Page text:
Without courage we do not get started on what is important; we do not take right action; we live in fear of the consequences of virtue. Every day we face decisions that begin, interrupt or sustain our courage-life pattern. Courage is your cupid’s arrow for everything you really want to have, to do, to create, or to become, no matter how mundane or how wonderful the rewards.
Courage can only exist through virtuous action. Another kind of courage is shown in a bad cause because it does not intend a moral effect and demonstrates vice over virtue. [Think of the 9/11 hijackers or any act of terrorism] More than any other human trait, courage seems to be quite capable to serve wrongdoing.
U.S. Senator John McCain said that “without courage we are corruptible.” Without courage we may be admirers but not champions of virtue and character. There are times when we recognize something needs to be done, and yet we know that if we step up to right action, we will pay a heavy personal price. Courage is the virtue that makes us willing to pay that price; cowardice makes us say, “The price is too high; I will not pay it. It is too hard. I will seek the easier, less costly choice.”
Remorse makes a dreadful companion. Anyone can learn to live with pain. Anyone can learn to live with fear, embarrassment, ridicule and separation. We can learn from failure. Yet nothing will divert your gaze into a mirror more quickly than shame. Remorse for inaction and regret for wrong action is more difficult to overcome; the cure for both is Courage. Courage leads to right action. Right action requires courage. It takes courage to admit a mistake, still more to make amends. No matter what the consequence of noble Courage, it is never worse than the discovery that you are less than you pretend to be.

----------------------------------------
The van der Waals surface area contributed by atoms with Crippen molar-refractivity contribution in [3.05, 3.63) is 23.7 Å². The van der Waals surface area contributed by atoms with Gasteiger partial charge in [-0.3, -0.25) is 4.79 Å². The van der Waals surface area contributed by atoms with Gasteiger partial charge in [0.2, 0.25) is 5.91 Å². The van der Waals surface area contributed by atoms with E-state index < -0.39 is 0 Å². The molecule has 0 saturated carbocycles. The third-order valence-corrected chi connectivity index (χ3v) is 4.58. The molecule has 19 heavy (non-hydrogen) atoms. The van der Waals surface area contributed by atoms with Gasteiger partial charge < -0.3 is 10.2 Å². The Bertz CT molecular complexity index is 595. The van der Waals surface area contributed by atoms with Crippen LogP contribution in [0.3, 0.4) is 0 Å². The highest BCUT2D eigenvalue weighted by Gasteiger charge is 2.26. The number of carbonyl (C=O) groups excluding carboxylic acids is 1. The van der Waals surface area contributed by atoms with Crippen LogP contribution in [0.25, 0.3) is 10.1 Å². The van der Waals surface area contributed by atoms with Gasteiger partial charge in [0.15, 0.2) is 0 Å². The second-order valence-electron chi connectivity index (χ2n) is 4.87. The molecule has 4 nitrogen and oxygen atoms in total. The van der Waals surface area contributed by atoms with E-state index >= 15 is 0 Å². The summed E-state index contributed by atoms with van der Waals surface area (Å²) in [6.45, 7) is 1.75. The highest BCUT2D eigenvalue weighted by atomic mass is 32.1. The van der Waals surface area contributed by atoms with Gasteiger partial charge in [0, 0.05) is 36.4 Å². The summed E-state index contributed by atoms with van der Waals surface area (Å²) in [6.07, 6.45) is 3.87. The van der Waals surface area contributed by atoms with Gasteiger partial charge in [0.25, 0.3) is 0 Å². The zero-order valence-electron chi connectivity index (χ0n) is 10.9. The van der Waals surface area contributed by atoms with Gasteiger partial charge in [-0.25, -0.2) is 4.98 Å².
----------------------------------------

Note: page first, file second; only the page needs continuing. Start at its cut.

“Life is either a daring adventure, or nothing.” — Helen Keller
Reflections to inspire personal growth in Courage (with your learning partner)
How would your life be different if you had more courage? What can you do daily to increase your courage? What is your personal code of ethics; what must you change to demonstrate them more fully? Find an accountability partner or hire a coach to help to help you develop your courage and take these actions:
- What are some examples of Courage that I could demonstrate in my daily life at home and at work?
- Courage is the form of every other virtue at the testing point. Courage requires a test of conviction. How would my life be different if, beginning today, I took the test daily?
- What does the phrase mean, “Without courage we are corruptible?”
- Think of a specific issue you face or a goal you want to achieve. What would be your cause and cost? What are the real or perceived risks? What might be keeping you from taking action?
- Can you think of a time when you risked your own self-interest for something greater? What was it? How did you feel then? How has it shaped you?
- The next opportunity I have to risk self-interest for something greater, will I recognize it? Will I be ready? How I you know?
- Who do I “pretend” to be? What specific right actions will put me on the narrow path of integrity?
- Is my remorse for non-action greater than my fear of consequence for action?